Union stand could boost GOP clout

NOW that President Obama is settling into office, there is an issue Democrats will be forced to face: Is card check certification Obama’s Hillary Care? The answer to this question will have profound consequences for the Democratic Party, the labor movement that invested huge sums of money in the 2008 election, and U.S. workers more broadly.

Much has been made about the fact the team that managed the transition for President Obama studied the successes and failures of the Clinton presidency. President Clinton was seen to overreach in his first two years by pursuing initiatives such as Hillary Care, which proposed to nationalize health care. The voters severely punished the Democrats in the 1994 midterm elections by handing control of the Senate and more notably the House of Representatives to the Republicans for the first time since 1954.

Clinton’s presidency was resurrected and deemed highly successful after the painful losses of the 1994 midterm elections. Clinton chose, some say was forced, to the middle by the Republicans on a number of issues. Welfare was reformed to stress work, free trade was extended in North America and to a lesser extent globally, and taxes were reduced under the Clinton presidency post-1994. The result of these policies was a robust and prosperous economy.

The team that managed the transition for President Obama spent a great deal of time and energy analyzing these successes and failures. Indeed, a number of pundits credited the selection of mainly centrist economists to Obama’s economic team as a result of the analysis of the Clinton experience.

The question now, however, is whether President Obama will keep his long-standing commitment to the passage of the Employee Free Choice Act, which could represent his Hillary Care. As a U.S. senator, Obama was an avid supporter of the bill and as a candidate, he vowed that it would become law.

The EFCA, if passed as currently proposed, will fundamentally shift the balance of power in the country’s labor markets to big unions and impose serious costs on American workers in the form of lower investment and less job creation.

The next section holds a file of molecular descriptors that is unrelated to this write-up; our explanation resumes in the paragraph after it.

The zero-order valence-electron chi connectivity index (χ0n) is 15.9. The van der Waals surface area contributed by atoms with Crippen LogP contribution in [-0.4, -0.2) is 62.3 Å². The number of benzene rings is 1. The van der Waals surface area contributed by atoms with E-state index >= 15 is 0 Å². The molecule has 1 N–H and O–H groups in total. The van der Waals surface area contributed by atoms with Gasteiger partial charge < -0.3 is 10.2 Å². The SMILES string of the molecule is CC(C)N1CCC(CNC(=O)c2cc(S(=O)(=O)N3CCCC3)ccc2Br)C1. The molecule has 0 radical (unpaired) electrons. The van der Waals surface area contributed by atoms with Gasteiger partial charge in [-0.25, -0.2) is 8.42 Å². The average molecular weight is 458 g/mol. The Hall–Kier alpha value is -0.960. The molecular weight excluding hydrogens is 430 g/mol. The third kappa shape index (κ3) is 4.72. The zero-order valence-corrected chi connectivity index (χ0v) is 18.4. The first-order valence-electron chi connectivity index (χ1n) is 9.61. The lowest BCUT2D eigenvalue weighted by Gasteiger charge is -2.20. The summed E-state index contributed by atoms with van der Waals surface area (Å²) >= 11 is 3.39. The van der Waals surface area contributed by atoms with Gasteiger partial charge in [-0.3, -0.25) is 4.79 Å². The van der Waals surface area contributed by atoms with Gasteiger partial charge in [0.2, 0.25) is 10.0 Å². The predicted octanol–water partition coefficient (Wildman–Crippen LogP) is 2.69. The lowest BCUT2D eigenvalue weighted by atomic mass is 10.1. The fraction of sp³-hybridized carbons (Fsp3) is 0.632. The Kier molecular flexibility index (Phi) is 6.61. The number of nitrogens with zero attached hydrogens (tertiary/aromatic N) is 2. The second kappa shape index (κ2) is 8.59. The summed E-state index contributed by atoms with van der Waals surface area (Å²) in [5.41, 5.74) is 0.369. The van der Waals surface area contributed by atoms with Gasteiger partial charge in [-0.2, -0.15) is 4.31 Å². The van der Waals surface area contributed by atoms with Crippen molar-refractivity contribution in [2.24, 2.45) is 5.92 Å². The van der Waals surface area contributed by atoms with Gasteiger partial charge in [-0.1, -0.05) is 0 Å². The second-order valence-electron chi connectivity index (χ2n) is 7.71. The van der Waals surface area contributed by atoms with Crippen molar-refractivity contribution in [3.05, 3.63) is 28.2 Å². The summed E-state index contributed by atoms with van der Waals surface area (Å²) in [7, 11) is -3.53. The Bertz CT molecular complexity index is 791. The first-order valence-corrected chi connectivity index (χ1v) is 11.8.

The bill’s most prominent provision is a change in the way unions are certified to represent workers. Currently, 30 percent of workers need to show support by signing union cards, followed by a secret ballot election overseen by the National Labor Relations Board. The EFCA would allow unions to be automatically certified when 50 percent plus one of workers simply sign union cards.

There would no longer be a need or requirement for anonymous secret-ballot voting to authorize union representation. Research into how labor markets function informs us that these changes will result in serious economic costs for American workers.

Beyond these economic costs, however, exist potentially serious political costs. Card check poses a number of threats to the Democrats in Congress and Obama’s presidency.

It would provide a galvanizing issue for the Republicans to fight against going into the 2010 mid-term elections, and it would create a solidified coalition of interests in the business community, including small and large businesses alike, that would align themselves with the Republican Party.

It would also create serious fissures within the Democratic Party itself. Democrats from nonunion districts along with party members committed to the democratic principles of elections will likely speak out strongly against this union-motivated legislation.

Finally, it will project a public image of the Democratic Party as being in the pockets of big labor and uninterested in the plight of average, nonunionized workers. Remember that 7.5 percent of private sector workers are currently union members. That’s a lot of workers who could turn against the Democrats if they are seen as out of touch with average folks.

President Obama’s team would be well advised to reflect on the economic costs that passage of EFCA would impose on American workers as well as the likely political costs. Passing laws that benefit a small few at the expense of the many is no way to begin an historic presidency.

Jason Clemens is the director of research at the Pacific Research Institute in San Francisco (www.pacificresearch.org).

Nothing contained in this blog is to be construed as necessarily reflecting the views of the Pacific Research Institute or as an attempt to thwart or aid the passage of any legislation.

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